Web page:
While death is surely inevitable, the timing and circumstances of our deaths may vary widely and are likely to be negotiable in response to the changing needs of patients and families for physical, emotional and spiritual support as their diseases and illnesses evolve. Patients and families need to become aware of specific care options and supports that are available for them so they can be accessed in order to achieve their own “good death”. The professional health care team is obliged to assist patients and families become knowledgeable about potentially appropriate resources to assist them to become more comfortable with their roles thus more effectively supporting the patient as well as each other. Through literature review and interviews with diverse stakeholders, I will explore what a good death means from the divergent perspectives of patients, families and the clinicians who provide care for hospitalized dying patients.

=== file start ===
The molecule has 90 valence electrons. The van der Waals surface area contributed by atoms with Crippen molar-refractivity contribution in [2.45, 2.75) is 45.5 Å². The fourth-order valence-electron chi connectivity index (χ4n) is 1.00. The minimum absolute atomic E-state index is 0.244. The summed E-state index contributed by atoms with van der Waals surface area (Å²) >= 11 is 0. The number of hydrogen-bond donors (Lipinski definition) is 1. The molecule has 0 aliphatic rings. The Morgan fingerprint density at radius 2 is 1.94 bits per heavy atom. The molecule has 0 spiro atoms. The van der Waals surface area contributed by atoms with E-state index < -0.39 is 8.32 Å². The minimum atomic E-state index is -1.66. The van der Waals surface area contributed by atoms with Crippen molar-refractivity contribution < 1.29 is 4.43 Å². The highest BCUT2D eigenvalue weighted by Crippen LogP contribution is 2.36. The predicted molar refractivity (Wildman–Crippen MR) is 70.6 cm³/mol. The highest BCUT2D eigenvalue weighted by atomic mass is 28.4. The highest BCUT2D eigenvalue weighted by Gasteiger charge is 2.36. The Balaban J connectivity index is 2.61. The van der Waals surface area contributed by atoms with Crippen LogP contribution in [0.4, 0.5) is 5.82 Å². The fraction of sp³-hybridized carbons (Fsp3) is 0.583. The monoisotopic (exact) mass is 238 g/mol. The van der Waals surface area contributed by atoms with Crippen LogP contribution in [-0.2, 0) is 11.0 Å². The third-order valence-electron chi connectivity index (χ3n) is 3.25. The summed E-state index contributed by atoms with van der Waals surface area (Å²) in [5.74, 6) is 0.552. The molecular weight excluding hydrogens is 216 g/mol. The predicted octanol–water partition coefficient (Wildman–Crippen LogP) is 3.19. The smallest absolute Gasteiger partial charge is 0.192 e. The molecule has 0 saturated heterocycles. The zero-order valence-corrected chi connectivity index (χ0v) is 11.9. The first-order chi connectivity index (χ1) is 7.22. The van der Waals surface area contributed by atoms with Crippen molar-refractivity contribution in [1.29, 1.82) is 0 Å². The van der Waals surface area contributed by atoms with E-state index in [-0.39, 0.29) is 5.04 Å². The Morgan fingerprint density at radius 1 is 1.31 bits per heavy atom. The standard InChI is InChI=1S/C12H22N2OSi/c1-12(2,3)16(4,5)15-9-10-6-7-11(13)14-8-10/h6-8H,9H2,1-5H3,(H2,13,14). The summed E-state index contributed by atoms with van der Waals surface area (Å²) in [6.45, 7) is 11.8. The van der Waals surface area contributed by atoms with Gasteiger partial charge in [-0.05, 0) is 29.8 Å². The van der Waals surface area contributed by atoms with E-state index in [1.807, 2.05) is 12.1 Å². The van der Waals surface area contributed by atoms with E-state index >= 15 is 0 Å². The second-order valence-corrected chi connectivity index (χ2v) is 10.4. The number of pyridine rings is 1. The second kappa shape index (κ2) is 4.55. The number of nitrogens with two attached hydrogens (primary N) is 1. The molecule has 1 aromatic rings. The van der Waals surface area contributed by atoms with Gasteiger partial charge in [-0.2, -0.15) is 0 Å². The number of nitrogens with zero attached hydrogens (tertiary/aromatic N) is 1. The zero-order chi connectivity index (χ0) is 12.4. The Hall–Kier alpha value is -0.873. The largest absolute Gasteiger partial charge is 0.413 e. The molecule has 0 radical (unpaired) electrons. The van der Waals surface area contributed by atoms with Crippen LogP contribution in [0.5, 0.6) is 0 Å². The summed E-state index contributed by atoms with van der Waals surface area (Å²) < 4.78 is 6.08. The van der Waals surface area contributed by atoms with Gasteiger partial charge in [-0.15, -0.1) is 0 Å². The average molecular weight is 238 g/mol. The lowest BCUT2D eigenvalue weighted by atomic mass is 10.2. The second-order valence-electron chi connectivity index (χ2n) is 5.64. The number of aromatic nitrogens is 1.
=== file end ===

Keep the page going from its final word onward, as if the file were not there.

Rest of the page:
|Advisor:||Rocco, Providenza L.|
|School Location:||United States -- Pennsylvania|
|Source:||MAI 81/12(E), Masters Abstracts International|
|Keywords:||Autonomy, Death, Equity, Urban bioethics|
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